We are in the midst of the worst oil bust in decades. The industry hasn't been in this bad shape since 1999, or perhaps as far back as 1986. With prices spiraling down to less than $40 a barrel, companies have been forced to slash their drilling activities dramatically, while cutting thousands of jobs.
In sharp contrast, consumers are rejoicing. The average gasoline price in the U.S. may fall below $2 a gallon later this year for the first time since 2009, according to AAA. That's spurred a boom in car sales, particularly for large trucks and SUVs.
Things certainly look great for consumers and horrible for producers, but don't get used to the current situation.
Production Falling Off A Cliff
The biggest culprit for oil's plunge starting in the middle of 2014 was the enormous growth in U.S. shale production. Output in the country had grown by nearly a million barrels per day for three-straight years up until that point, and the market simply couldn't absorb that breakneck pace of growth anymore.
Prices cratered from more than $100 a barrel in July 2014 to less than $45 in early 2015 (they later moved even lower to $37.75 in August of this year).
Crude Oil Prices
Compounding the oil market's problems was a surprise decision by the Organization of the Petroleum Exporting Countries (OPEC), led by Saudi Arabia, to increase its production to punish and steal market share away from U.S. producers.
OPEC's strategy worked, and now U.S. output is tumbling on the back of reduced drilling, with daily production down 500,000 barrels from its high of 9.6 million barrels per day.
U.S. Oil Production (thousand barrels per day)
Source: Energy Information Administration
But low prices have taken their toll on the cartel as well, with some member countries faring worse than others. Saudi Arabia may be in a relatively comfortable position to weather the storm, but countries like Venezuela, Nigeria and Libya have seen their economies decimated as they struggle to maintain current production with significantly less cash coming in.
At the same time that supply struggles, demand is headed the other way. According to the International Energy Agency, consumption is on track to increase by 1.8 million barrels per day this year, the fastest pace of growth in five years.
Source: International Energy Agency
That may come as a surprise to some people who expected the slowdown in China to have more of a negative impact on demand. These figures suggest that the benefits of lower prices on demand far outweigh any slowdown in China or other emerging markets.
As long as prices stay low, there's no reason to expect demand to slow down anytime soon. The record-breaking car sales in the U.S. are a reflection of that, and the new gas-guzzling trucks and SUVs that are bought this year will stay on the roads for years to come.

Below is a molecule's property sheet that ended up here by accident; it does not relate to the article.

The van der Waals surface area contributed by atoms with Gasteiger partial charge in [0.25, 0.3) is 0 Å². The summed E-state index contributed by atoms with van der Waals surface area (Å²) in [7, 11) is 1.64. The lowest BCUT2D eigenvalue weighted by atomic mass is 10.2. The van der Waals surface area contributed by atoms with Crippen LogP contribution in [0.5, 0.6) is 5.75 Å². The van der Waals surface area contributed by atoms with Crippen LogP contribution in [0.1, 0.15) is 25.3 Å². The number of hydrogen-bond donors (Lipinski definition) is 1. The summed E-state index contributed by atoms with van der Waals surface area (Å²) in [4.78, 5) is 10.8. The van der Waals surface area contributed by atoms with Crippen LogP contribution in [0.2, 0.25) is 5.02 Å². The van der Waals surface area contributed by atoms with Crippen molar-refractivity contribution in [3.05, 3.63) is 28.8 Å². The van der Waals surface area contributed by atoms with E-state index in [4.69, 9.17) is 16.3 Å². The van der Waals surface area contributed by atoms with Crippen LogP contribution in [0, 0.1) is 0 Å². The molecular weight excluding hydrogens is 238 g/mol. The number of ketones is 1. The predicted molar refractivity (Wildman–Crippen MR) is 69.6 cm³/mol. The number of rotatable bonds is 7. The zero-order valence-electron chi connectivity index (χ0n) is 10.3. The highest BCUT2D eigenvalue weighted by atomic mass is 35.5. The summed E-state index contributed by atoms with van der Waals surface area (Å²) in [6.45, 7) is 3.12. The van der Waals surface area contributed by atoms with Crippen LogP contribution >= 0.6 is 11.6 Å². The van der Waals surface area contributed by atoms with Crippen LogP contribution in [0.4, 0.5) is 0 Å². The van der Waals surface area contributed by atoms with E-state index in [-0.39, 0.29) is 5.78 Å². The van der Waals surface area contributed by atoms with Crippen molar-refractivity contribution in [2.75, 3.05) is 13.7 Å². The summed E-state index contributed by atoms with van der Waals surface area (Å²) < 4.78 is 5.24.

Prices To Rebound
If the outlook for supply and demand is so bullish, why haven't prices rebounded already?
That's because, as it stands now, supply continues to outpace demand. The big 2.5 million-barrel-per-day jump in OPEC production since the middle of last year―primarily from Saudi Arabia and Iraq ―has outpaced even the massive increase in demand.
Saudi Arabia Oil Production (thousand barrels per day)
Iraq Oil Production (thousand barrels per day)
But with OPEC now pumping full tilt, the cartel is effectively maxed out. As U.S. output heads lower, supply on a global basis is tilted to the downside.
If demand rises another 1.5 million barrels per day or more in 2016, that could finally shift the oil market into a deficit, lowering inventories and sending prices spiking.
The International Energy Agency expects demand to begin outpacing supply in the second half of next year. If that happens, prices must rise high enough to spur renewed investment in oil wells, particularly in the U.S., where new production can come online relatively quickly.
Pira Energy Group, a firm highly regarded for its energy price forecasts, says that it takes nine months for U.S. companies to bring new production on stream once it becomes profitable to drill again.
Analysts have a wide range of opinions on what price level will be required to incentivize U.S. oil companies to invest in new wells again. Pira suggests that oil will climb to $70 by the end of 2016 to encourage producers to drill. That would be a whopping 75% increase in prices from current levels near $40.
Risks To The Outlook
Of course, no forecast is without its risks. While the fundamentals seem to be lining up to send oil much higher a year from now, if demand disappoints due to much slower global economic growth than expected, that would throw a wrench into this bullish outlook.
On the supply side, the biggest threat to the outlook comes from Iran. The country promises to increase its exports next year as sanctions are lifted. If that happens, that could add another 600,000 barrels per day to global supply, according to the International Energy Agency, keeping the market oversupplied for a while longer.
Editors Note: ETFs that could spike along with oil include the Energy Select SPDR (XLE | A-90), the SPDR S&P Oil & Gas Exploration & Production ETF (XOP | A-58) and the Market Vectors Oil Services ETF (OIH | A-49).
Contact Sumit Roy at email@example.com.